Home National Sexual harassment is corruption, attracts seven-year-imprisonment, ICPC warns

Sexual harassment is corruption, attracts seven-year-imprisonment, ICPC warns

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The Independent Corrupt Practices and Other Related Offences Commission (ICPC), says sexual harassment is corrupt practice that attracts imprisonment term not less than seven years.

The Secretary to the commission, Clifford Oparaodu, gave the warning at a workshop in Abuja.

Oparaodu said that ICPC regarded sexual harassment as a corrupt practice; hence there was a need for victims to know their rights and how to seek justice.

He expressed concern that sexual gratification had become a form of “illegal tender” in many institutions.

“Sexual harassment is a form of corruption,” he said.

He said that it is a deviation from the norm for an official to use his/her office or position to demand, receive, obtain or attempt to obtain any form of sexual gratification for him to perform his duties.

“Ideally, official duties ought to be carried out with integrity, good conscience and diligence without the expectation of any unlawful benefit,” he said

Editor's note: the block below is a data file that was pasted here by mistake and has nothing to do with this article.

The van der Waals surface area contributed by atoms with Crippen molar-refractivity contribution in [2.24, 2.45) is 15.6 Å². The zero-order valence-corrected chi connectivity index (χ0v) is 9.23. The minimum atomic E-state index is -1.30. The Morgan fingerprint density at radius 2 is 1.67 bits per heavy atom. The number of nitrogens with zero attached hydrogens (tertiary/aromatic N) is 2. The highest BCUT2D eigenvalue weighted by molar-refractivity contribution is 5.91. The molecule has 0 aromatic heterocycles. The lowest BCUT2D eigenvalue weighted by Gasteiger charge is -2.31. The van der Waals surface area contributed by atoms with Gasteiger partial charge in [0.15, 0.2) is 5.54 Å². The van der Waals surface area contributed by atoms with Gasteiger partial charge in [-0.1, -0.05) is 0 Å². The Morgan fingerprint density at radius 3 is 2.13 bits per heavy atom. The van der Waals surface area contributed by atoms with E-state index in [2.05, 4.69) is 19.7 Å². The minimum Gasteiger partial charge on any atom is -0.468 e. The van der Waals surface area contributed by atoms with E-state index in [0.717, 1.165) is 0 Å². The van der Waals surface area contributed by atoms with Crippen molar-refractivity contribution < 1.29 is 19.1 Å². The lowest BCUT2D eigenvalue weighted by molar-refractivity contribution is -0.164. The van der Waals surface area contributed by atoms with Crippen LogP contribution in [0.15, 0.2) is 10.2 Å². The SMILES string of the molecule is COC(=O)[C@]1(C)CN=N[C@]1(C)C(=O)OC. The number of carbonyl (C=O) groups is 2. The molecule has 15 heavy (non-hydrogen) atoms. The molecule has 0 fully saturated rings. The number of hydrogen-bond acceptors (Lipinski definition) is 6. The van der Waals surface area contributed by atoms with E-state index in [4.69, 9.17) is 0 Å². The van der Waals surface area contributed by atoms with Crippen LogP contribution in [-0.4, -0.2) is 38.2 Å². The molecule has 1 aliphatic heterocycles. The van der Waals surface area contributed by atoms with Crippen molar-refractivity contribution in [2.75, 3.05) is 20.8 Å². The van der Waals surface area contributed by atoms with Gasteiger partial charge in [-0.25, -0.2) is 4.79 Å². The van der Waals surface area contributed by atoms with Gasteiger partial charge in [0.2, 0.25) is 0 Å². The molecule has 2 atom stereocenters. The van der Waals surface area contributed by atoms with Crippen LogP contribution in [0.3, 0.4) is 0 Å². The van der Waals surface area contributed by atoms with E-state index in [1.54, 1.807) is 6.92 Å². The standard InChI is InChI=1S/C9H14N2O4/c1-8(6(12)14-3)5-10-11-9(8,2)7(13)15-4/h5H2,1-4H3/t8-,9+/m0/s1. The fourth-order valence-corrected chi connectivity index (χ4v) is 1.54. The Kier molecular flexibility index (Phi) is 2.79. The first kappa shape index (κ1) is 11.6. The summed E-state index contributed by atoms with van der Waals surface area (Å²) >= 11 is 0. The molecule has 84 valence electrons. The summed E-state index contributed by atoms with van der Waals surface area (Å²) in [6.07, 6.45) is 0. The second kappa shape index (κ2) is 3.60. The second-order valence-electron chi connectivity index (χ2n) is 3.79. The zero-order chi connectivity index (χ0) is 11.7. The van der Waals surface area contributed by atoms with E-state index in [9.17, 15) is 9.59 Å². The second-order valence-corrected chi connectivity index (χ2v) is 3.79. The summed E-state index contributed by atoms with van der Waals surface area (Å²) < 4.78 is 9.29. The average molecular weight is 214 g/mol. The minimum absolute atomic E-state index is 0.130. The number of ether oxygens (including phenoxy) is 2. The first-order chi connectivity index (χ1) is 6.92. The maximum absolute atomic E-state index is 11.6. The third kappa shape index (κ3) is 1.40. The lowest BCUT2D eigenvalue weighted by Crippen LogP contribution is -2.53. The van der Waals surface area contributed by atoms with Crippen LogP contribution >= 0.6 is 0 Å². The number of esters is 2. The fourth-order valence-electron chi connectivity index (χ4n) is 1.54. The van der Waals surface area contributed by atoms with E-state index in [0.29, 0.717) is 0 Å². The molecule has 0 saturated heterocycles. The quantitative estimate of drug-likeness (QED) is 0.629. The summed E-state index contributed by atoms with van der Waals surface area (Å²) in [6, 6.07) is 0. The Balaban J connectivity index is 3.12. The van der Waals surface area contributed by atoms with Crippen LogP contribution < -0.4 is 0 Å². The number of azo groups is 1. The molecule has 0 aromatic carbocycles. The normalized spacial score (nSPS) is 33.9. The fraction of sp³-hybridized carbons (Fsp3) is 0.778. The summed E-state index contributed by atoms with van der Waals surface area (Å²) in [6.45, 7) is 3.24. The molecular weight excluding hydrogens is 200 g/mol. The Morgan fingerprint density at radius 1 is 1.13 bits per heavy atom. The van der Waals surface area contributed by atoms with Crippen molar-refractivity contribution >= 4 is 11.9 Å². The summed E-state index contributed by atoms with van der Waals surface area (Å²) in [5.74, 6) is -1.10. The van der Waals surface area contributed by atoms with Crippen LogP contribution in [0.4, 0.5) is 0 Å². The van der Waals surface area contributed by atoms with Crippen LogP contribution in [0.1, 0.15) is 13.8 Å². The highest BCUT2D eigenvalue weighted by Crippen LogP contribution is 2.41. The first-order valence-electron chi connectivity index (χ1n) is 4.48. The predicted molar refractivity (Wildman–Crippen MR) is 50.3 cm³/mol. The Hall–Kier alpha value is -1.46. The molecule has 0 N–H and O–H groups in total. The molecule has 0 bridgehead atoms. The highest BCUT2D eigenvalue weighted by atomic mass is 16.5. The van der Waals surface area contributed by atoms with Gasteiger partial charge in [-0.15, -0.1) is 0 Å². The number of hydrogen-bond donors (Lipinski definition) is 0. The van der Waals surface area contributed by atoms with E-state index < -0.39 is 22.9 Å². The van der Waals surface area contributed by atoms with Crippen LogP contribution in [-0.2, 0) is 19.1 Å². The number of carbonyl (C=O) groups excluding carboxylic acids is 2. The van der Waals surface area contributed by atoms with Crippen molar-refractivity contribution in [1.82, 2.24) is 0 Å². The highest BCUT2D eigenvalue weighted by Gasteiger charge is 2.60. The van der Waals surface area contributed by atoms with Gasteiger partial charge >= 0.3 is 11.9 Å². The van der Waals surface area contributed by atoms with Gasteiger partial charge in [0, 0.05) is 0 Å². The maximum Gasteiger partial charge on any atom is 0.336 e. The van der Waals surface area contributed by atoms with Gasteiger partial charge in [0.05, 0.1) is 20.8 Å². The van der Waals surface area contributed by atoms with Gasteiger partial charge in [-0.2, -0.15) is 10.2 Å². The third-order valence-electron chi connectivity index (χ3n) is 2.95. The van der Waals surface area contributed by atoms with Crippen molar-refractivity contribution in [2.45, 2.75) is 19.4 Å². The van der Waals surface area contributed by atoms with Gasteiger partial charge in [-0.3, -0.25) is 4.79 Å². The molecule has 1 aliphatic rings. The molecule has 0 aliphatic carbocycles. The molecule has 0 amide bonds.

According to him, Section 2 (f) of the ICPC Act states that gratification includes any service or favour of any description …” Section 8 of the ICPC Act says:

“Any person who corruptly asks for, receives or obtains any property or benefit of any kind for himself or any other person; is guilty of an offence of Official corruption and is liable to imprisonment for seven years.

“It is pertinent to note that unlawful benefits are not always pecuniary and it is disheartening that sexual gratification has become a form of “illegal tender” in many institutions.

“Staff members have been found to use their office to demand and receive sexual benefits from other staff and students in exchange for good grades or other favours,” he said.

Oparaodu said that it was unfortunate that due to the fear of stigmatisation or further victimisation, many targets of such demands find themselves forced to succumb.

“This is in order to avoid dire consequences and denial of benefits to which they may ordinarily even be entitled.

“The culture of silence has allowed sexual harassment thrives but ICPC is working relentlessly to ensure that with sensitization and appropriate policy implementation, this culture would gradually change,” he said.

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